The report has spurred a new coalition of civil and human rights organizations including Amnesty International (USA), Global Rights, Human Rights Campaign, Leadership Conference on Civil Rights, National Organization for Women, International Lesbian and Gay Human Rights Commission, Safe Schools Coalition, National Education Association's Health Information Network and the US Human Rights Network. These organizations are joining together in educating the public and calling upon policy-makers and law enforcement officials to address the underlying cause of gender-based violence.

"Aggression and violence have become acceptable ways of policing gender performance and punishing the transgression of gender boundaries in American culture. These deaths were often the result of young men using lethal violence to enforce standards of masculinity on other young males who didn't meet cultural expectations of masculinity - especially when they were transgender or gay," said Dr. Michael Kimmel, professor of sociology at Stony Brook University.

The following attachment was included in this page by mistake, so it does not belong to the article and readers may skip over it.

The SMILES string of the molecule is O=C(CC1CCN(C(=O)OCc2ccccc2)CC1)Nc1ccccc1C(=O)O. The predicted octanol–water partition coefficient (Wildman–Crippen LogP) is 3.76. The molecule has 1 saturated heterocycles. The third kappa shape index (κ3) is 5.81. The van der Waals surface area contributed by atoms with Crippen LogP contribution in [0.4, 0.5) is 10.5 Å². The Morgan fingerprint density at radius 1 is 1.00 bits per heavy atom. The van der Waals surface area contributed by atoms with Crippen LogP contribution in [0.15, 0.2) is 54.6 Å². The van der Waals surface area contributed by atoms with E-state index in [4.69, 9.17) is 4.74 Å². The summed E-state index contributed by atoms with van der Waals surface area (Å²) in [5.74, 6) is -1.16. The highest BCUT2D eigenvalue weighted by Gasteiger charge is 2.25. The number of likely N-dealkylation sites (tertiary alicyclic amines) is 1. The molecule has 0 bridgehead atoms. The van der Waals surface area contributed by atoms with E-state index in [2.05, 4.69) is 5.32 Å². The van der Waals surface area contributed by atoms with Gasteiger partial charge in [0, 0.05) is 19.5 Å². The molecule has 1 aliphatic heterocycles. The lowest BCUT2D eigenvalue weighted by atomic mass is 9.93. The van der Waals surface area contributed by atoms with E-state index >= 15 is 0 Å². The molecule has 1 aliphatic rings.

Murders that were classified as hate crimes were solved nearly one-and-a-half times more often than those that were not; yet 72 percent of the cases in the report were not so classified, although most suffered extremely violent deaths combining stabbing, beating, strangling and shooting. 54 percent of the deaths remain unsolved, as compared with 31 percent for all homicides nationally.

The report and additional information is available online at http://www.gpac.org . A press conference will be held at 10 a.m. today at the National Press Club in the First Amendment Lounge.


Contact: Taneika Taylor, 202-716-2015 or taneika.taylor@gpac.org ; Pamela Strother, 202-486-5990 or pamela@pamelastrother.com

Thursday, December 07, 2006

Rashawn Brazell Case Resurfaces in the Media

--- TODAY ---

Tune in as
Court TV's “
Catherine Crier Live
interviews Desire Brazell
about the unsolved murder of her son, Rashawn
and the status of the investigation.

The segment will air on on today's show (5pm EST)
in connection with America’s Most Wanted
to help find Rashawn Brazell’s killer.


Fox's "America's Most Wanted"
will also re-air their segment on Rashawn's murder.
AMW received a number of helpful tips
the first 2 times they aired the segment.
Our prayer is that this week's re-broadcast
will bring forth the final tip
that the NYPD needs to find Rashawn's killer.

Desire Brazell asks
Please get the word out to everyone to watch the show.
Maybe somewhere someone will watch and finally come forward
with the lead we need to make justice happen

The show airs on FOX on Saturday, December 9th at 9pm EST.

Saturday, December 02, 2006

Questions and Tears After a Killing in Queens

Published: November 26, 2006